UK govt says will call N.Irish elections 'within 12 weeks'

The British government said on Friday it would call elections in Northern Ireland within 12 weeks, the second time since May, after UK and local lawmakers failed to resolve a standoff over post-Brexit trade rules.

Northern Ireland Secretary Chris Heaton-Harris confirmed that talks with the UK province's fractious political parties had not yielded a breakthrough ahead of a Friday deadline to resume a power-sharing devolved government.

"As of earlier today, an executive can no longer form and I am duty-bound by law to call new elections to the Northern Ireland Assembly... as soon as practicably possible and within 12 weeks," he said in a statement.

Heaton-Harris added he had met local election officials "to discuss operational considerations to inform my decision about the election date", while telling reporters that he would say more next week.

The UK minister noted that political parties in Belfast were opposed to holding a second election in less than a year, but insisted that he had been left with no other option.

The province has been without a devolved government for nine months, after the pro-UK Democratic Unionist Party (DUP) collapsed power-sharing in February over its trenchant opposition to the so-called Northern Ireland Protocol governing post-Brexit trade rules.

It wants the pact, which effectively keeps Northern Ireland in the European Union's single market and customs union, overhauled or scrapped entirely.

DUP leader Jeffrey Donaldson has defended his party's stance, arguing the protocol "harms our economy, harms our people and prevents us getting access to medicines and other vital supplies".

- 'Perpetual standoff' -

Three months after it began the boycott, pro-Irish party Sinn Fein won a historic first election, which is seen as further complicating the political situation.

Its leader Michelle O'Neill -- who was set to become first minister if the executive had been restarted -- has condemned the DUP's "perpetual standoff with the public", claiming it does not represent "the majority".

Both leaders have said they are reluctantly ready to fight another election and on Friday criticised Heaton-Harris -- only appointed to his role on September 6 -- for appearing to leave the situation uncertain, with no fixed date for the fresh elections.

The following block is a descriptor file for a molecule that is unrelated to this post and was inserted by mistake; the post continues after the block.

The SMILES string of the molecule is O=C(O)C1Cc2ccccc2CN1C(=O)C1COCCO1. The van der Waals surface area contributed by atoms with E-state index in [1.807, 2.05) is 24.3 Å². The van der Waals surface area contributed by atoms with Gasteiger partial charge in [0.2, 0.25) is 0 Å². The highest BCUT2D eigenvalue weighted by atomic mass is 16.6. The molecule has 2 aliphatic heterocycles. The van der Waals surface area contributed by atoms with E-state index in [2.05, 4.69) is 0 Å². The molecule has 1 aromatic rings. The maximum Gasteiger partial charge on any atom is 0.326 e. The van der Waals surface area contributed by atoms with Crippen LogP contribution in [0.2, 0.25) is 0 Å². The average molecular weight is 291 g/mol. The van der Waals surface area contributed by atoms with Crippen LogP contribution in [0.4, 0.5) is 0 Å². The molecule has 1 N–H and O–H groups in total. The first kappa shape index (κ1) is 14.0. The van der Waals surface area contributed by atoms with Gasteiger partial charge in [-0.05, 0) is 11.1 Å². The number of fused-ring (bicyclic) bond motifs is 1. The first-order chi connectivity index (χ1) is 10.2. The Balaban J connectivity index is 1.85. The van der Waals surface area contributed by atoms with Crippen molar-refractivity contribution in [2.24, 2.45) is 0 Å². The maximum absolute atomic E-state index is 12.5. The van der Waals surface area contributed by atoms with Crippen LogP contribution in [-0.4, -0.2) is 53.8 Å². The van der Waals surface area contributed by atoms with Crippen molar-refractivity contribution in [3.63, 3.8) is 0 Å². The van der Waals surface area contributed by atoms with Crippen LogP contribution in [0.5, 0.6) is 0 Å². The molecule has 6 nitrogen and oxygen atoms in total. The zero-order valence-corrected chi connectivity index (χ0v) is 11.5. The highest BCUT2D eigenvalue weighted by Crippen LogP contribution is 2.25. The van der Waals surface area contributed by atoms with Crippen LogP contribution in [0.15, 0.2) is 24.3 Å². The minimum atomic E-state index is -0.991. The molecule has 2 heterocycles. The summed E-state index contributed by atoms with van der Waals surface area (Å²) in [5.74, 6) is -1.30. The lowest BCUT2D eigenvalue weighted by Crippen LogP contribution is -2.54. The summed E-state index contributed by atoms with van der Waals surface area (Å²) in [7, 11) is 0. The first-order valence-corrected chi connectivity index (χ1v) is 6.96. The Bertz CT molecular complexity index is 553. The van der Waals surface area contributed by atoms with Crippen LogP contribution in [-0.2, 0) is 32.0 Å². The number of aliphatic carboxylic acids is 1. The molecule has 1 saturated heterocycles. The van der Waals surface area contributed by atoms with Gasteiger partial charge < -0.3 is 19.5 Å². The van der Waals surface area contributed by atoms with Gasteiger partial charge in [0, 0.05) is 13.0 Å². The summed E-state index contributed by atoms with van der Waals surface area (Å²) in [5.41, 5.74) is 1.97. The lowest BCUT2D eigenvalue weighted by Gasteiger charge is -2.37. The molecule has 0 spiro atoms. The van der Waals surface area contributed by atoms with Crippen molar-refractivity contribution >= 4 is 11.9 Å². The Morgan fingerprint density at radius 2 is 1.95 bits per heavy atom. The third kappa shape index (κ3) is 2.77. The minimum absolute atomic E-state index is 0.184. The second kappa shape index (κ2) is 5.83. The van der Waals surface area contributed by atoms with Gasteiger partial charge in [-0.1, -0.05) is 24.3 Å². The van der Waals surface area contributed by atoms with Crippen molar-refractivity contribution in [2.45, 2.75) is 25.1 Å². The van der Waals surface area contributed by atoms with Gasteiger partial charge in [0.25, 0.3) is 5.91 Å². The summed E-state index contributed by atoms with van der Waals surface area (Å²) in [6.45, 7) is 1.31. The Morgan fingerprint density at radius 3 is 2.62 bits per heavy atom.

O'Neill decried the "dysfunction" in London -- which has seen three prime ministers in two months.

"We have a situation tonight where people just don't know what is going to happen next," she added.

The province's parties had made a last-ditch attempt to restart the joint executive between pro-Ireland nationalists and pro-UK unionists on Thursday.

But after reconvening for the first time in months for a brief, argumentative session, they failed to elect a speaker, so no new government could be created.

- 'Deeply regrettable' -

The DUP insists the protocol -- agreed by London and Brussels as part of Britain's 2019 Brexit deal -- must be addressed before it will share power again.

"The government should focus its time and energy on ensuring the protocol problem is dealt with and Northern Ireland's place in the UK internal market is restored," Donaldson said.

Many unionists argue it also threatens the delicate balance of peace between the pro-Irish nationalist community and those in favour of continued union with Britain.

The protocol was agreed to avoid the return of a hard land border with the Republic of Ireland, which remains an EU member.

Eliminating that hard border was a key strand of the 1998 Good Friday Agreement, which ended three decades of sectarian violence in Northern Ireland.

Britain's Conservative government has urged Brussels to agree to wholesale revisions of the protocol, which is being resisted in ongoing negotiations. London is also in the midst of passing contentious legislation to override it unilaterally.

That has sparked fears of a trade war and worsening relations with Europe -- when the economic landscape is already gloomy.

Ireland's foreign minister Simon Coveney called the imminent election "deeply regrettable" and blamed the DUP for blocking the resumption of power-sharing.

"I want to see an executive formed in Northern Ireland and, separately, I want to see early substantive progress in the EU-UK talks," he added.